Australia-based lifting and rotation management specialist Verton Australia said it has gained financial and strategic support from the Australian government for the development of a load orientating device for wind turbine blades.
The company won the backing of the Australian government’s Advanced Manufacturing Growth Centre to develop the technology for its Windmaster project. The aim of the project is to further develop a new lifting method for installing wind turbine blades utilising Verton’s Everest remote-controlled load-management system which is designed to eliminate the need for human held taglines to control suspended loads.
“Drawing on the expertise of all parties, we are collaborating on the development of a Verton load orientation solution under the project name Windmaster for the accurate orientation of wind turbine blades in the difficult windy conditions in which wind turbines are naturally located so that assembly at height is achieved with accurate remote positioning of the root end of blades into the hub in an efficient and controlled movement,” said Trevor Bourne Verton managing director. “The systems envisioned to be developed will be compatible with a range of current Vestas wind turbines and installation methods, with provision for upgrades for larger systems and offshore installations. Provision will also be made for compatibility with a tower climbing crane currently under development by Mammoet to allow control by a single operator.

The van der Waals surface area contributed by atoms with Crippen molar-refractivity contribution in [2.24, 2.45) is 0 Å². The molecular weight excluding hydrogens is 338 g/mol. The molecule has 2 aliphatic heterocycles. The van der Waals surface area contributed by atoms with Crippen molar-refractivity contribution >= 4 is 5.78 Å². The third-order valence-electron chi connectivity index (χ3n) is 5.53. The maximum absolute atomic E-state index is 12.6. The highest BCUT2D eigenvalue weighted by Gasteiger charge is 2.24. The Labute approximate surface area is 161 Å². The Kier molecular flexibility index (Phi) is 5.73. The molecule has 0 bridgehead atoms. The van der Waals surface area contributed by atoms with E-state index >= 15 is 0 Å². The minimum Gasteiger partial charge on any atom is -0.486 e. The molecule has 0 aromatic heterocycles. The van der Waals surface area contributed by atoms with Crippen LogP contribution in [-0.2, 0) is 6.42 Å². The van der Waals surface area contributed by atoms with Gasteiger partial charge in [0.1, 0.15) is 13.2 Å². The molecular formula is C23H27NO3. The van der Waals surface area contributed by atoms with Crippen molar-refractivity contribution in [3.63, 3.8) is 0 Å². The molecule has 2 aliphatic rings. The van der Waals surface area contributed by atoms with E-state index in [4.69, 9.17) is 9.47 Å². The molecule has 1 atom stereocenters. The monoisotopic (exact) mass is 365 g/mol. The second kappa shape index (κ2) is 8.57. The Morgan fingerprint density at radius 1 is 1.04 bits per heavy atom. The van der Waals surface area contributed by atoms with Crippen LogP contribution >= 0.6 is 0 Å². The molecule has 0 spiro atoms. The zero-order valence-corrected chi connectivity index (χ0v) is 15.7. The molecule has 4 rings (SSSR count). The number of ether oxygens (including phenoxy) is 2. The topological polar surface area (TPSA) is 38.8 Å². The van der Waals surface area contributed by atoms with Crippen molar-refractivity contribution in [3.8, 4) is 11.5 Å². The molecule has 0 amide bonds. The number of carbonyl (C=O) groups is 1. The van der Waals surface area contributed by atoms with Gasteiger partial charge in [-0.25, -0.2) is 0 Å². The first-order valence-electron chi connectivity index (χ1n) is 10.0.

“This is a unique opportunity for Verton and will accelerate the acceptance of our technology in other applications such as construction and marine by showcasing the capability of the Everest system in the wind turbine environment.
“The Windmaster project will solidify Verton’s position as a global leader in the management of suspended loads and the project opens opportunities to a wide range of markets and applications. The development of this Australian technology will enable further growth for Verton and associated business partners and suppliers.”